Past, present and future of Old City Park in Dallas, Texas

The dallas Parks and Recreation Department will temporarily take over operations of the park in May.

DALLAS — The future of Old City Park, Dallas’ oldest park, remains in flux as the Dallas Parks and Recreation Department prepares to temporarily take over operations of the park in May. Here’s a look at the park's history, what got it to this point, and where things stand in planning its future.

The history of Old City Park

Old City Park started on land in what’s now known as the Cedars neighborhood, which was also the site of a series of natural springs. The springs became known as Browder Springs after Edward C. Browder acquired the property in 1845. The springs figured into legislation that made Dallas the intersection of the Texas & Pacific and Houston & Texas Central Railroads in 1871 and helped spur the town’s growth. On July 4, 1876, 10 acres near the springs were set aside as Dallas’ first municipal park. “City Park” was also known as “Eakins Park” because J.J. Eakin originally owned the land. By 1885 nine more acres, including the Browder Springs property, were added.

The springs supplied water to the city, and the park served as the site of the city’s first zoo. Later, it featured fountains, greenhouses, tennis courts, a playground, and more. The neighborhood, now known as the Cedars, grew up around the park.

The site was renamed “Sullivan Park” for former Dallas Water Commissioner Dan L. Sullivan in 1936, but it remained popularly known as Old City Park.

A group of women sought to save the Millermore house, which was built by William Miller between 1855 and 1862 and inherited by one of his children, Minerva, who lived in it with her husband, Barry Miller, a former lieutenant governor of Texas.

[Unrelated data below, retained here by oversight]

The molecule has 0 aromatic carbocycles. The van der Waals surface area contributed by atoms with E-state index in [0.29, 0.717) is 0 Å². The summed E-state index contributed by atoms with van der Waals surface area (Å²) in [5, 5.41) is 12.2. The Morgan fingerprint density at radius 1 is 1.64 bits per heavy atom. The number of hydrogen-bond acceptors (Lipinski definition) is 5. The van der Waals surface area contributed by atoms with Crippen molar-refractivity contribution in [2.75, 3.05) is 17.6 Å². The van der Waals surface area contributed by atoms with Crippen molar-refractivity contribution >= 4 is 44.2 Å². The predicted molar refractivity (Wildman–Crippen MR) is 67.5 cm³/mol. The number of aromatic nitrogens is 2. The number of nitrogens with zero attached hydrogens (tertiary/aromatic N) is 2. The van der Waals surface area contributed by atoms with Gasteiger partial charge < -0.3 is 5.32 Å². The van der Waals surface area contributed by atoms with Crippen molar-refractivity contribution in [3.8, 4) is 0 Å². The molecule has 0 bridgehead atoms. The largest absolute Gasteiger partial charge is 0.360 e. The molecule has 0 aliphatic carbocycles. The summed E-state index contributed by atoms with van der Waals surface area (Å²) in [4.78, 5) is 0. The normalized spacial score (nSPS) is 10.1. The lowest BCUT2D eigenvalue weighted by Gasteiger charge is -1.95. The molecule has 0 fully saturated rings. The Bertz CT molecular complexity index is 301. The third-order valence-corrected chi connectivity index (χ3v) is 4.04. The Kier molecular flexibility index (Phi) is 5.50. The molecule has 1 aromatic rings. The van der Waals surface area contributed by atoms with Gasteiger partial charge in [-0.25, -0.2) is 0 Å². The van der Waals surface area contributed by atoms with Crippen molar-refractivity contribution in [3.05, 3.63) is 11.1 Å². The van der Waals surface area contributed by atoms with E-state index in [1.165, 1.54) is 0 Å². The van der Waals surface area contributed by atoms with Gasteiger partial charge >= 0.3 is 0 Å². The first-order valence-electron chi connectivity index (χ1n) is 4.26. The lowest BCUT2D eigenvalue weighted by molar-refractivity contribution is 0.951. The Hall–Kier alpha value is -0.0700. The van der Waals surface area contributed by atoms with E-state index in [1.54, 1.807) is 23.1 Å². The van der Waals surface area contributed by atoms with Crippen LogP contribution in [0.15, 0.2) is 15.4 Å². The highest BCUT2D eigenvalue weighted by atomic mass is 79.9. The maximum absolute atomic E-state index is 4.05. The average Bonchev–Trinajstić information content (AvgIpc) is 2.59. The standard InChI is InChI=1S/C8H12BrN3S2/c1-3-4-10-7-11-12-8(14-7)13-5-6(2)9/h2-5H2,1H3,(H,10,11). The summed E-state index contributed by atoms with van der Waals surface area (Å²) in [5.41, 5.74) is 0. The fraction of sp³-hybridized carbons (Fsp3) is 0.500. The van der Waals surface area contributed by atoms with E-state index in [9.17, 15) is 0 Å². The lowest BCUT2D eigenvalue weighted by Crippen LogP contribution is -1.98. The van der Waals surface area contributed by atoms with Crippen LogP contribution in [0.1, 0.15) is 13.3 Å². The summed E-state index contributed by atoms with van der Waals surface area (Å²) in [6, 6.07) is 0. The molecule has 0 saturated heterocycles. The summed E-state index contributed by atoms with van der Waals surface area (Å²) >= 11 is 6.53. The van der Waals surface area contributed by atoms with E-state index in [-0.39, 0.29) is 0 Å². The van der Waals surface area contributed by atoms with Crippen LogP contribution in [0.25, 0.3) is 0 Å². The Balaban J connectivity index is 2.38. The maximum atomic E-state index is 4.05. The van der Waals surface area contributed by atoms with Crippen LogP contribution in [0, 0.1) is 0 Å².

A group that sought to preserve the Millermore home came up with the idea of reconstructing it in what was then known as City Park, and it became the first of 21 buildings transported to the park to become a village. It opened as a living history museum in the ‘60s, and the museum was called Old City Park.

It’s now home to what’s known as the state’s largest collection of 19th-century pioneer and Victorian homes and commercial buildings in Texas.

The Dallas Parks Board agreed to allow the Dallas County Heritage Society to revitalize the park as a “heritage center” of restored buildings/structures in 1966 and the Dallas County Heritage Society has managed it since 1967, per city officials.

“Through the years, Dallas County Heritage Society would put up all the money in order to bring in all of these buildings to restore them, and then once they were on the grounds, then the Parks Department would accept these buildings, and they would become the city’s property,’ Michael Meadows, interim CEO of the Dallas County Heritage Society, said. “Likewise, as the park started needing more land for parking and was trying to expand the amount of green space it had, which was paid for by a combination of private donations and bond dollars – that was kind of how the park expanded.”